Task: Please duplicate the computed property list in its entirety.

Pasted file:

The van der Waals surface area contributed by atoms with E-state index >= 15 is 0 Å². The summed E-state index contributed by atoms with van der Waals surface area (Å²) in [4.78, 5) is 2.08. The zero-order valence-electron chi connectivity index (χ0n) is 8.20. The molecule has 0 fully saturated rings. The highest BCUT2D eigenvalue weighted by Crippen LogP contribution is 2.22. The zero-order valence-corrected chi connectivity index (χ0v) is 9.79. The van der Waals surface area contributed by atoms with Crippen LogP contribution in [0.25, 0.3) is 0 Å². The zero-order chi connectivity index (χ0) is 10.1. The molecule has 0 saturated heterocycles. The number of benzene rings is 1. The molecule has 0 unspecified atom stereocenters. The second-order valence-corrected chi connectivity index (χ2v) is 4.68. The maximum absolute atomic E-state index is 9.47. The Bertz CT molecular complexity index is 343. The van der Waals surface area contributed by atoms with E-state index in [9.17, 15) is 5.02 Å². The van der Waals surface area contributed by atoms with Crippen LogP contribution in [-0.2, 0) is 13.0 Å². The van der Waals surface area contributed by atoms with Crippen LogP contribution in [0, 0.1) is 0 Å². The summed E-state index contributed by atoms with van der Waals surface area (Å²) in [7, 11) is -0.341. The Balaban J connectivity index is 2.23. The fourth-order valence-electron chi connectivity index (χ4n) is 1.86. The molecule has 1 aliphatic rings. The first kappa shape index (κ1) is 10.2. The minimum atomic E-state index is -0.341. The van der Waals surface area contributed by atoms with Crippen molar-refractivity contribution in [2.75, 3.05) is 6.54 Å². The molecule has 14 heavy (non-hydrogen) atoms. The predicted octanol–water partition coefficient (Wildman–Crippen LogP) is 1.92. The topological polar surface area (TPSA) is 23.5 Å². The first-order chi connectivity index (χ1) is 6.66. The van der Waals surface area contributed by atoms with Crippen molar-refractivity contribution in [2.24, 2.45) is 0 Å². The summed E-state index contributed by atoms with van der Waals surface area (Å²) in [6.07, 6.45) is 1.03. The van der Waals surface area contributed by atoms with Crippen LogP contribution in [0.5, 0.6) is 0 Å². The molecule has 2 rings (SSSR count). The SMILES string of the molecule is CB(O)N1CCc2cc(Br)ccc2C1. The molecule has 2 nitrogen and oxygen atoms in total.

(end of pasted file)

The van der Waals surface area contributed by atoms with E-state index >= 15 is 0 Å². The summed E-state index contributed by atoms with van der Waals surface area (Å²) in [4.78, 5) is 2.08. The zero-order valence-electron chi connectivity index (χ0n) is 8.20. The molecule has 0 fully saturated rings. The highest BCUT2D eigenvalue weighted by Crippen LogP contribution is 2.22. The zero-order valence-corrected chi connectivity index (χ0v) is 9.79. The van der Waals surface area contributed by atoms with Crippen LogP contribution in [0.25, 0.3) is 0 Å². The zero-order chi connectivity index (χ0) is 10.1. The molecule has 0 saturated heterocycles. The number of benzene rings is 1. The molecule has 0 unspecified atom stereocenters. The second-order valence-corrected chi connectivity index (χ2v) is 4.68. The maximum absolute atomic E-state index is 9.47. The Bertz CT molecular complexity index is 343. The van der Waals surface area contributed by atoms with E-state index in [9.17, 15) is 5.02 Å². The van der Waals surface area contributed by atoms with Crippen LogP contribution in [-0.2, 0) is 13.0 Å². The van der Waals surface area contributed by atoms with Crippen LogP contribution in [0, 0.1) is 0 Å². The summed E-state index contributed by atoms with van der Waals surface area (Å²) in [7, 11) is -0.341. The Balaban J connectivity index is 2.23. The fourth-order valence-electron chi connectivity index (χ4n) is 1.86. The molecule has 1 aliphatic rings. The first kappa shape index (κ1) is 10.2. The minimum atomic E-state index is -0.341. The van der Waals surface area contributed by atoms with Crippen molar-refractivity contribution in [2.75, 3.05) is 6.54 Å². The molecule has 14 heavy (non-hydrogen) atoms. The predicted octanol–water partition coefficient (Wildman–Crippen LogP) is 1.92. The topological polar surface area (TPSA) is 23.5 Å². The first-order chi connectivity index (χ1) is 6.66. The van der Waals surface area contributed by atoms with Crippen molar-refractivity contribution in [2.24, 2.45) is 0 Å². The summed E-state index contributed by atoms with van der Waals surface area (Å²) in [6.07, 6.45) is 1.03. The van der Waals surface area contributed by atoms with Crippen LogP contribution in [0.5, 0.6) is 0 Å². The molecule has 2 rings (SSSR count). The SMILES string of the molecule is CB(O)N1CCc2cc(Br)ccc2C1. The molecule has 2 nitrogen and oxygen atoms in total.